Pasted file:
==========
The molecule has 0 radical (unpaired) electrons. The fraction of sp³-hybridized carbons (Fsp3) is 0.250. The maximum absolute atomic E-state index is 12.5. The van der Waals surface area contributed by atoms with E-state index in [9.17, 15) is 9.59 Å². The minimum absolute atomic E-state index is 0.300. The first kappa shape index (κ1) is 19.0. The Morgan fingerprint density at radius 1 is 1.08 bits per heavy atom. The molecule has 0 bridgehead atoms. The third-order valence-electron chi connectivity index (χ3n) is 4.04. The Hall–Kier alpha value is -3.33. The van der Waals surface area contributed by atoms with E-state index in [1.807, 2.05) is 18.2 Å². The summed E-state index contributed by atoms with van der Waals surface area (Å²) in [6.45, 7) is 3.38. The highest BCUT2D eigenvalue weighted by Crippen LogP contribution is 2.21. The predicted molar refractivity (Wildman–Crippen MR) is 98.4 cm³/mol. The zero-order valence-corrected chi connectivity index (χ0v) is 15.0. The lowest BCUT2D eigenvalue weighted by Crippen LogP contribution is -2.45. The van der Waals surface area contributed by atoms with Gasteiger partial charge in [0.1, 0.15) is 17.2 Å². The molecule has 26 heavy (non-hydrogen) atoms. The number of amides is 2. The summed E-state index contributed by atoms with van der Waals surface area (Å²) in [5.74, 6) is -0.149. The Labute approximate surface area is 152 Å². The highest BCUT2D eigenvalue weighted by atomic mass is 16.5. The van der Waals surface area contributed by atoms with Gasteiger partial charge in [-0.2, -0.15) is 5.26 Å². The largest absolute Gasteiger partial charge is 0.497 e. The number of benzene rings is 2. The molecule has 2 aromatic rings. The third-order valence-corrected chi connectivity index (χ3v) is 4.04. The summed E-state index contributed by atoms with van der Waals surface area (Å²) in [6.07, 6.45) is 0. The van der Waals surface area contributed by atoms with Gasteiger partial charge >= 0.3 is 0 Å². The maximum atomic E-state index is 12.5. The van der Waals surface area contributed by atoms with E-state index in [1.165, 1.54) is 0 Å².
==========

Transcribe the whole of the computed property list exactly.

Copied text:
The molecule has 0 radical (unpaired) electrons. The fraction of sp³-hybridized carbons (Fsp3) is 0.250. The maximum absolute atomic E-state index is 12.5. The van der Waals surface area contributed by atoms with E-state index in [9.17, 15) is 9.59 Å². The minimum absolute atomic E-state index is 0.300. The first kappa shape index (κ1) is 19.0. The Morgan fingerprint density at radius 1 is 1.08 bits per heavy atom. The molecule has 0 bridgehead atoms. The third-order valence-electron chi connectivity index (χ3n) is 4.04. The Hall–Kier alpha value is -3.33. The van der Waals surface area contributed by atoms with E-state index in [1.807, 2.05) is 18.2 Å². The summed E-state index contributed by atoms with van der Waals surface area (Å²) in [6.45, 7) is 3.38. The highest BCUT2D eigenvalue weighted by Crippen LogP contribution is 2.21. The predicted molar refractivity (Wildman–Crippen MR) is 98.4 cm³/mol. The zero-order valence-corrected chi connectivity index (χ0v) is 15.0. The lowest BCUT2D eigenvalue weighted by Crippen LogP contribution is -2.45. The van der Waals surface area contributed by atoms with Gasteiger partial charge in [0.1, 0.15) is 17.2 Å². The molecule has 26 heavy (non-hydrogen) atoms. The number of amides is 2. The summed E-state index contributed by atoms with van der Waals surface area (Å²) in [5.74, 6) is -0.149. The Labute approximate surface area is 152 Å². The highest BCUT2D eigenvalue weighted by atomic mass is 16.5. The van der Waals surface area contributed by atoms with Gasteiger partial charge in [-0.2, -0.15) is 5.26 Å². The largest absolute Gasteiger partial charge is 0.497 e. The number of benzene rings is 2. The molecule has 2 aromatic rings. The third-order valence-corrected chi connectivity index (χ3v) is 4.04. The summed E-state index contributed by atoms with van der Waals surface area (Å²) in [6.07, 6.45) is 0. The van der Waals surface area contributed by atoms with Gasteiger partial charge >= 0.3 is 0 Å². The maximum atomic E-state index is 12.5. The van der Waals surface area contributed by atoms with E-state index in [1.165, 1.54) is 0 Å².